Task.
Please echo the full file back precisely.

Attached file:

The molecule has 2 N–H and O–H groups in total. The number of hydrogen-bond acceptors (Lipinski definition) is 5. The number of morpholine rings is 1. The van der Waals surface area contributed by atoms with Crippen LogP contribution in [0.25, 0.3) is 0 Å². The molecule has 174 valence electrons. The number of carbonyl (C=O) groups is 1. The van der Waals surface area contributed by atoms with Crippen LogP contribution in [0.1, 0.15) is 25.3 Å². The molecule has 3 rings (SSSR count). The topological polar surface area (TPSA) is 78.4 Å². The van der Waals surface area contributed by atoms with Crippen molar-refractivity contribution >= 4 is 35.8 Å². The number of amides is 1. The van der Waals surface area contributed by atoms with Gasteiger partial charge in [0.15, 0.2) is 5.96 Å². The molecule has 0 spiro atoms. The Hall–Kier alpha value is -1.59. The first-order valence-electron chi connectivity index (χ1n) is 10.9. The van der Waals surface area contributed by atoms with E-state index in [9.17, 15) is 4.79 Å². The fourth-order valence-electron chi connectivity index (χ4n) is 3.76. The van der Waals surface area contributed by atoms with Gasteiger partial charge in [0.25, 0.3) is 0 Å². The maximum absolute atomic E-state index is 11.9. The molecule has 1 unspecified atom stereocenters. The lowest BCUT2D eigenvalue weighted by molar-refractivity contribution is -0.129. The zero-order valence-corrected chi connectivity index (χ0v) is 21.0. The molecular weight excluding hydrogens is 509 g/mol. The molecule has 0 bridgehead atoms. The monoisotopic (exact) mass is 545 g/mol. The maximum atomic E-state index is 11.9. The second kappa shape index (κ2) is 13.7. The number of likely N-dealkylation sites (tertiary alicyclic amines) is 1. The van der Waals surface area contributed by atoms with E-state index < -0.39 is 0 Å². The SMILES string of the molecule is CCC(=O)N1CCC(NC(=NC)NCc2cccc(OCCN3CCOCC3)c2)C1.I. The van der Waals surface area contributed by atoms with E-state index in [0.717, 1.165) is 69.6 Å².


The molecule has 2 N–H and O–H groups in total. The number of hydrogen-bond acceptors (Lipinski definition) is 5. The number of morpholine rings is 1. The van der Waals surface area contributed by atoms with Crippen LogP contribution in [0.25, 0.3) is 0 Å². The molecule has 174 valence electrons. The number of carbonyl (C=O) groups is 1. The van der Waals surface area contributed by atoms with Crippen LogP contribution in [0.1, 0.15) is 25.3 Å². The molecule has 3 rings (SSSR count). The topological polar surface area (TPSA) is 78.4 Å². The van der Waals surface area contributed by atoms with Crippen molar-refractivity contribution >= 4 is 35.8 Å². The number of amides is 1. The van der Waals surface area contributed by atoms with Gasteiger partial charge in [0.15, 0.2) is 5.96 Å². The molecule has 0 spiro atoms. The Hall–Kier alpha value is -1.59. The first-order valence-electron chi connectivity index (χ1n) is 10.9. The van der Waals surface area contributed by atoms with E-state index in [9.17, 15) is 4.79 Å². The fourth-order valence-electron chi connectivity index (χ4n) is 3.76. The van der Waals surface area contributed by atoms with Gasteiger partial charge in [0.25, 0.3) is 0 Å². The maximum absolute atomic E-state index is 11.9. The molecule has 1 unspecified atom stereocenters. The lowest BCUT2D eigenvalue weighted by molar-refractivity contribution is -0.129. The zero-order valence-corrected chi connectivity index (χ0v) is 21.0. The molecular weight excluding hydrogens is 509 g/mol. The molecule has 0 bridgehead atoms. The monoisotopic (exact) mass is 545 g/mol. The maximum atomic E-state index is 11.9. The second kappa shape index (κ2) is 13.7. The number of likely N-dealkylation sites (tertiary alicyclic amines) is 1. The van der Waals surface area contributed by atoms with E-state index < -0.39 is 0 Å². The SMILES string of the molecule is CCC(=O)N1CCC(NC(=NC)NCc2cccc(OCCN3CCOCC3)c2)C1.I. The van der Waals surface area contributed by atoms with E-state index in [0.717, 1.165) is 69.6 Å².